Rev. Austin Miles
Indiscriminate police killings of family dogs
By Rev. Austin Miles
January 16, 2014

Outrage is growing over the shootings of beloved family pets by police officers who have stormed into homes, oft times with a wrong address, and quickly kill the family dog even when the dog does not pose a threat of any kind.

Race car Chaplain Dennis Guinta sent me a clip about a 7 year old dog named, Brandi, that lived with her family in Frederick County, Maryland. The police barged into their home, the dog's owners had politely opened the door and their Labrador retriever bounded in to greet them with a wagging tail. She was not barking nor did she pose any threat whatsoever. Yet these trigger-happy cops shot her in the chest and leg. Brandi survived but is now permanently disabled and in pain.

Cammie, an 18 month old American Bulldog was reported running at large in La Grange, Missouri, and was said to have growled at a child. When the police arrived, Cammie was already caught and tethered. They untethered her and tried to lead her with a catch-pole, but she was frightened and resisted. As she stood absolutely still, one of the cops shot her in the shoulder. She fell and made no movement except, now get this, wagging her tail. Even though that cop had shot her and badly hurt her, she still looked for the good in that cop. That is the heart of a dog.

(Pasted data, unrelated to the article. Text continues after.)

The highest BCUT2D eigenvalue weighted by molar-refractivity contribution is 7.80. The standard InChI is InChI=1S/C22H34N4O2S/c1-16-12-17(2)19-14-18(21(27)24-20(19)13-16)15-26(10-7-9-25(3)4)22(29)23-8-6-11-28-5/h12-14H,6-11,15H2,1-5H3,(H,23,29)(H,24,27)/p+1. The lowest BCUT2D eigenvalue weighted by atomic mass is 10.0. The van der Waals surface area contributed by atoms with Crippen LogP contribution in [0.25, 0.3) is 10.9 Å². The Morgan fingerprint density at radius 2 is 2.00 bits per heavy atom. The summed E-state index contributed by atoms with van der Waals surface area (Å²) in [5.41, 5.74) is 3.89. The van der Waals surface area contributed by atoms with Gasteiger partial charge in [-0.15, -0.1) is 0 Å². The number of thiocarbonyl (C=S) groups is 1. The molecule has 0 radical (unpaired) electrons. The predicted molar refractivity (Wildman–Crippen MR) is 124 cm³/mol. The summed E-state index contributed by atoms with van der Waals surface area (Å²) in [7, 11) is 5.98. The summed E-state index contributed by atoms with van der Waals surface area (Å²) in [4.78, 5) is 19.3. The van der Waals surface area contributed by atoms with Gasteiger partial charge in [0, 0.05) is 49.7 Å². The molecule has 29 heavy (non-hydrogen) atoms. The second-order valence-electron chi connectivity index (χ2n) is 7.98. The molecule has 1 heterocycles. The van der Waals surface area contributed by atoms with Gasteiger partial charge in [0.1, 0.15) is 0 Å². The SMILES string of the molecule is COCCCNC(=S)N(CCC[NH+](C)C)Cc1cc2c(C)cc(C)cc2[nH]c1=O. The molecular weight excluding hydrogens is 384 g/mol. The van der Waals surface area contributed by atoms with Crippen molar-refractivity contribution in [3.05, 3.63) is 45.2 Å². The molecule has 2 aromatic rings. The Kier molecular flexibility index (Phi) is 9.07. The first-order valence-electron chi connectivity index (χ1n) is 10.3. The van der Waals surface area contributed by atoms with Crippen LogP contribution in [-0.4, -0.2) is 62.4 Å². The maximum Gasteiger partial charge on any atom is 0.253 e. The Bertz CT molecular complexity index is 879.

And how did that hardened cop react to that love shown him? He responded by finishing her off by shooting this beautiful loving dog in the head and...with a final yelp...she was gone.

This is happening far too frequently to be set aside. These cops, who should never be cops, seem to actually enjoy killing animals, which is a mental issue that must be resolved. And this is going to stop.

All lovers of animals must each contact their congressperson and ask for a specific bill to be written and brought to the floor stating that all cops must have a tranquilizer gun and use that if they feel it is necessary. The use of an actual gun to put down a pet (unless it is a dog sicked on the cop by a drug dealer), must be thoroughly investigated with a possible criminal action against that cop.

The story that Chaplain Dennis sent me was titled, The Worth of a Dog, written by Caroline Cole on January 10, 2014. Her story tells how most public officials believe that a dog has no worth.

"It is an old problem and issue" Ms. Cole writes: In 1869, Charles Burden's dog, Old Drum, was shot and killed by the nephew of his neighbor, Leoriidas Hormsy. Burden sued Homsby for the loss of Old Drum, and after several appeals, the case reached Missouri's Supreme Court. Both sides had prominent attorneys, but it was Burden's attorney, Senator George G. Vest, who won the judgment of $50.00 with his famous closing argument now known "Eulogy of the Dog. The speech coined the phrase, "man's best friend" and focused on the faithfulness of the dog, never referring to the facts of the case. But since then, awards based on sentimental, rather than market, value of animals have rarely been upheld.